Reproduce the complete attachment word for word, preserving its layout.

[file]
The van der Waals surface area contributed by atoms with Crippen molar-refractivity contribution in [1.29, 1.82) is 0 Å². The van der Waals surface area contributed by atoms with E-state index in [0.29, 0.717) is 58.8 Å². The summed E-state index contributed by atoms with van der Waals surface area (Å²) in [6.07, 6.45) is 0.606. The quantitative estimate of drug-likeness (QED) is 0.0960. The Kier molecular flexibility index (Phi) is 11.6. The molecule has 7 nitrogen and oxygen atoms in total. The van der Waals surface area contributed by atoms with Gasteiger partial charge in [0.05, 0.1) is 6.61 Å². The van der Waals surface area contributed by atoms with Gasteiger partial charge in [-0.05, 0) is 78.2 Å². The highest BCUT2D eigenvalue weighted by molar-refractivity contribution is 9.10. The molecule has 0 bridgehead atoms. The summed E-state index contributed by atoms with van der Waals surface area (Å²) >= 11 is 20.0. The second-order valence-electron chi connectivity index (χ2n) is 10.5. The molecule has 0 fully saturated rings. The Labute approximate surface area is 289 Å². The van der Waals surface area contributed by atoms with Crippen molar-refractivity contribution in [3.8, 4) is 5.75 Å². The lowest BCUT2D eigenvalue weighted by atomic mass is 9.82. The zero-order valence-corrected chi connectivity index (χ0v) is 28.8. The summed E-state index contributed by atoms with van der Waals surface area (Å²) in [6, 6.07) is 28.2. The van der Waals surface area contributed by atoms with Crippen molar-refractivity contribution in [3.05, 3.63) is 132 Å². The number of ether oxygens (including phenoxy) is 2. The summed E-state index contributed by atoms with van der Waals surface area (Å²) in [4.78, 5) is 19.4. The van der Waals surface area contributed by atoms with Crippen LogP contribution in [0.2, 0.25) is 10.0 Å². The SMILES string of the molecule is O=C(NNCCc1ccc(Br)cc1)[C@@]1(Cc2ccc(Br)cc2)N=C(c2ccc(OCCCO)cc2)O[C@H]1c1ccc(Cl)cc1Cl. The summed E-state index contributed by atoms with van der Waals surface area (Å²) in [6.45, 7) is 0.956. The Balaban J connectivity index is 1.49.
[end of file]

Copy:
The van der Waals surface area contributed by atoms with Crippen molar-refractivity contribution in [1.29, 1.82) is 0 Å². The van der Waals surface area contributed by atoms with E-state index in [0.29, 0.717) is 58.8 Å². The summed E-state index contributed by atoms with van der Waals surface area (Å²) in [6.07, 6.45) is 0.606. The quantitative estimate of drug-likeness (QED) is 0.0960. The Kier molecular flexibility index (Phi) is 11.6. The molecule has 7 nitrogen and oxygen atoms in total. The van der Waals surface area contributed by atoms with Gasteiger partial charge in [0.05, 0.1) is 6.61 Å². The van der Waals surface area contributed by atoms with Gasteiger partial charge in [-0.05, 0) is 78.2 Å². The highest BCUT2D eigenvalue weighted by molar-refractivity contribution is 9.10. The molecule has 0 bridgehead atoms. The summed E-state index contributed by atoms with van der Waals surface area (Å²) >= 11 is 20.0. The second-order valence-electron chi connectivity index (χ2n) is 10.5. The molecule has 0 fully saturated rings. The Labute approximate surface area is 289 Å². The van der Waals surface area contributed by atoms with Crippen molar-refractivity contribution in [3.8, 4) is 5.75 Å². The lowest BCUT2D eigenvalue weighted by atomic mass is 9.82. The zero-order valence-corrected chi connectivity index (χ0v) is 28.8. The summed E-state index contributed by atoms with van der Waals surface area (Å²) in [6, 6.07) is 28.2. The van der Waals surface area contributed by atoms with Crippen molar-refractivity contribution in [3.05, 3.63) is 132 Å². The number of ether oxygens (including phenoxy) is 2. The summed E-state index contributed by atoms with van der Waals surface area (Å²) in [4.78, 5) is 19.4. The van der Waals surface area contributed by atoms with Crippen LogP contribution in [0.2, 0.25) is 10.0 Å². The SMILES string of the molecule is O=C(NNCCc1ccc(Br)cc1)[C@@]1(Cc2ccc(Br)cc2)N=C(c2ccc(OCCCO)cc2)O[C@H]1c1ccc(Cl)cc1Cl. The summed E-state index contributed by atoms with van der Waals surface area (Å²) in [6.45, 7) is 0.956. The Balaban J connectivity index is 1.49.